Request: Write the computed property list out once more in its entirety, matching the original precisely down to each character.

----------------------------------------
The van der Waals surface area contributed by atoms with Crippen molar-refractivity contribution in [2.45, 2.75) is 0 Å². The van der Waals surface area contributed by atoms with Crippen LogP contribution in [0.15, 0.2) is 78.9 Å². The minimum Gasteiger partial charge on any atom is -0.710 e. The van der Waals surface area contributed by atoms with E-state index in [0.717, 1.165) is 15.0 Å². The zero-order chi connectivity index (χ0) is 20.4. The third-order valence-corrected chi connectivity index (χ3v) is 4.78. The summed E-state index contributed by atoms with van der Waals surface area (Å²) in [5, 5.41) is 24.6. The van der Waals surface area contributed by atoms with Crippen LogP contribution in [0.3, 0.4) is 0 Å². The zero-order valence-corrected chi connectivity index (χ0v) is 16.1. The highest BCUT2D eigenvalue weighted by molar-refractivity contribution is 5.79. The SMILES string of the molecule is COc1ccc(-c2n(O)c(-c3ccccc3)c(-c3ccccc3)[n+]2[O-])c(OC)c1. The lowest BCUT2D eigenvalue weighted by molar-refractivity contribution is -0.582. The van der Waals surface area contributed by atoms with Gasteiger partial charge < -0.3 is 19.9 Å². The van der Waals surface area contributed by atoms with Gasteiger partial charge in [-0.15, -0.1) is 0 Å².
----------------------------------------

The van der Waals surface area contributed by atoms with Crippen molar-refractivity contribution in [2.45, 2.75) is 0 Å². The van der Waals surface area contributed by atoms with Crippen LogP contribution in [0.15, 0.2) is 78.9 Å². The minimum Gasteiger partial charge on any atom is -0.710 e. The van der Waals surface area contributed by atoms with E-state index in [0.717, 1.165) is 15.0 Å². The zero-order chi connectivity index (χ0) is 20.4. The third-order valence-corrected chi connectivity index (χ3v) is 4.78. The summed E-state index contributed by atoms with van der Waals surface area (Å²) in [5, 5.41) is 24.6. The van der Waals surface area contributed by atoms with Crippen LogP contribution in [0.3, 0.4) is 0 Å². The zero-order valence-corrected chi connectivity index (χ0v) is 16.1. The highest BCUT2D eigenvalue weighted by molar-refractivity contribution is 5.79. The SMILES string of the molecule is COc1ccc(-c2n(O)c(-c3ccccc3)c(-c3ccccc3)[n+]2[O-])c(OC)c1. The lowest BCUT2D eigenvalue weighted by molar-refractivity contribution is -0.582. The van der Waals surface area contributed by atoms with Gasteiger partial charge < -0.3 is 19.9 Å². The van der Waals surface area contributed by atoms with Gasteiger partial charge in [-0.15, -0.1) is 0 Å².